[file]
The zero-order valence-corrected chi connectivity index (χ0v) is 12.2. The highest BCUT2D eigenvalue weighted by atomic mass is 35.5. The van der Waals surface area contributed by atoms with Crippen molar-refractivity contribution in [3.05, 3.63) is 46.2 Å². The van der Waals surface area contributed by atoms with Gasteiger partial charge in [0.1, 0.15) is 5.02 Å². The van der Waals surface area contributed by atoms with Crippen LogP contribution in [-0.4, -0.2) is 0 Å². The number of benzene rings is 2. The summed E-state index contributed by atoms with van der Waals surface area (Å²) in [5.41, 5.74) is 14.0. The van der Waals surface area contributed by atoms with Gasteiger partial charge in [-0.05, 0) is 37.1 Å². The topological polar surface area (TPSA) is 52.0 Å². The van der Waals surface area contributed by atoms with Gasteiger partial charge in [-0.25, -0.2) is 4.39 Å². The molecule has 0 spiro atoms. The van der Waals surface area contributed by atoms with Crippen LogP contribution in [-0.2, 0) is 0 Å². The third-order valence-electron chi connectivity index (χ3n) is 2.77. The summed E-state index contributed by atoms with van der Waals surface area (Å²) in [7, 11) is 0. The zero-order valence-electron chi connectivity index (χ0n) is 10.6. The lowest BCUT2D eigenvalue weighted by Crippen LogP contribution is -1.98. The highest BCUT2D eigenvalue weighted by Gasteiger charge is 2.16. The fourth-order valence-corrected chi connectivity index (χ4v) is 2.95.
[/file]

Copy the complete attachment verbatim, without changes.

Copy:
The zero-order valence-corrected chi connectivity index (χ0v) is 12.2. The highest BCUT2D eigenvalue weighted by atomic mass is 35.5. The van der Waals surface area contributed by atoms with Crippen molar-refractivity contribution in [3.05, 3.63) is 46.2 Å². The van der Waals surface area contributed by atoms with Gasteiger partial charge in [0.1, 0.15) is 5.02 Å². The van der Waals surface area contributed by atoms with Crippen LogP contribution in [-0.4, -0.2) is 0 Å². The number of benzene rings is 2. The summed E-state index contributed by atoms with van der Waals surface area (Å²) in [5.41, 5.74) is 14.0. The van der Waals surface area contributed by atoms with Gasteiger partial charge in [-0.05, 0) is 37.1 Å². The topological polar surface area (TPSA) is 52.0 Å². The van der Waals surface area contributed by atoms with Gasteiger partial charge in [-0.25, -0.2) is 4.39 Å². The molecule has 0 spiro atoms. The van der Waals surface area contributed by atoms with Crippen LogP contribution in [-0.2, 0) is 0 Å². The third-order valence-electron chi connectivity index (χ3n) is 2.77. The summed E-state index contributed by atoms with van der Waals surface area (Å²) in [7, 11) is 0. The zero-order valence-electron chi connectivity index (χ0n) is 10.6. The lowest BCUT2D eigenvalue weighted by Crippen LogP contribution is -1.98. The highest BCUT2D eigenvalue weighted by Gasteiger charge is 2.16. The fourth-order valence-corrected chi connectivity index (χ4v) is 2.95.